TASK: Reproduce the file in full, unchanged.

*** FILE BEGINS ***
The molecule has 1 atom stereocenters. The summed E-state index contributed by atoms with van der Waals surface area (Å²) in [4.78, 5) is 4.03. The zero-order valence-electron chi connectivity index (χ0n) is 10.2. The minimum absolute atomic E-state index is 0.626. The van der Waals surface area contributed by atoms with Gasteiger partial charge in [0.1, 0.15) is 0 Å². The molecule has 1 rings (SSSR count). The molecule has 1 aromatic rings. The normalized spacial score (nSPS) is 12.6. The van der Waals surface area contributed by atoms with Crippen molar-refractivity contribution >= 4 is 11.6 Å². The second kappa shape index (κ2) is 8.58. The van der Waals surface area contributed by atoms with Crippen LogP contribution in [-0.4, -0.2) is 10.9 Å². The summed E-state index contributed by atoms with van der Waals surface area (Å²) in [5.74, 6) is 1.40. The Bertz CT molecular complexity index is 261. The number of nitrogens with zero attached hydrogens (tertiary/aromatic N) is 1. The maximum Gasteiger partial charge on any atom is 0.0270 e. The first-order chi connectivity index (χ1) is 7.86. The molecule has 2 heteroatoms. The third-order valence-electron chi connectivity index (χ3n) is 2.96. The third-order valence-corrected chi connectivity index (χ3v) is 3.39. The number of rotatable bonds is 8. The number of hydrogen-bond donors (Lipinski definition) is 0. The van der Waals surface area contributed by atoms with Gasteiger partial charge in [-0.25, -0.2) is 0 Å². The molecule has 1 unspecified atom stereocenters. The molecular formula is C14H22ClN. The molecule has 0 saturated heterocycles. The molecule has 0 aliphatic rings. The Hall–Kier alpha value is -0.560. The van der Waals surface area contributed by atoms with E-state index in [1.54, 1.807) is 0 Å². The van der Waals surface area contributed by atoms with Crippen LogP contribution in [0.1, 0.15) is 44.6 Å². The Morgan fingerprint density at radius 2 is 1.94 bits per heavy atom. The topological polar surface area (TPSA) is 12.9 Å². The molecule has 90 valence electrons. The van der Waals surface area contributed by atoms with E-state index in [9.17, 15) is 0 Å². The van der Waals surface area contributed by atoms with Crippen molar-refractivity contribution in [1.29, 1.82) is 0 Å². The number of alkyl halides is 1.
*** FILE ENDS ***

The molecule has 1 atom stereocenters. The summed E-state index contributed by atoms with van der Waals surface area (Å²) in [4.78, 5) is 4.03. The zero-order valence-electron chi connectivity index (χ0n) is 10.2. The minimum absolute atomic E-state index is 0.626. The van der Waals surface area contributed by atoms with Gasteiger partial charge in [0.1, 0.15) is 0 Å². The molecule has 1 rings (SSSR count). The molecule has 1 aromatic rings. The normalized spacial score (nSPS) is 12.6. The van der Waals surface area contributed by atoms with Crippen molar-refractivity contribution >= 4 is 11.6 Å². The second kappa shape index (κ2) is 8.58. The van der Waals surface area contributed by atoms with Crippen LogP contribution in [-0.4, -0.2) is 10.9 Å². The summed E-state index contributed by atoms with van der Waals surface area (Å²) in [5.74, 6) is 1.40. The Bertz CT molecular complexity index is 261. The number of nitrogens with zero attached hydrogens (tertiary/aromatic N) is 1. The maximum Gasteiger partial charge on any atom is 0.0270 e. The first-order chi connectivity index (χ1) is 7.86. The molecule has 2 heteroatoms. The third-order valence-electron chi connectivity index (χ3n) is 2.96. The third-order valence-corrected chi connectivity index (χ3v) is 3.39. The number of rotatable bonds is 8. The number of hydrogen-bond donors (Lipinski definition) is 0. The van der Waals surface area contributed by atoms with Gasteiger partial charge in [-0.25, -0.2) is 0 Å². The molecule has 1 unspecified atom stereocenters. The molecular formula is C14H22ClN. The molecule has 0 saturated heterocycles. The molecule has 0 aliphatic rings. The Hall–Kier alpha value is -0.560. The van der Waals surface area contributed by atoms with E-state index in [1.54, 1.807) is 0 Å². The van der Waals surface area contributed by atoms with Crippen LogP contribution in [0.1, 0.15) is 44.6 Å². The Morgan fingerprint density at radius 2 is 1.94 bits per heavy atom. The topological polar surface area (TPSA) is 12.9 Å². The molecule has 90 valence electrons. The van der Waals surface area contributed by atoms with E-state index in [9.17, 15) is 0 Å². The van der Waals surface area contributed by atoms with Crippen molar-refractivity contribution in [1.29, 1.82) is 0 Å². The number of alkyl halides is 1.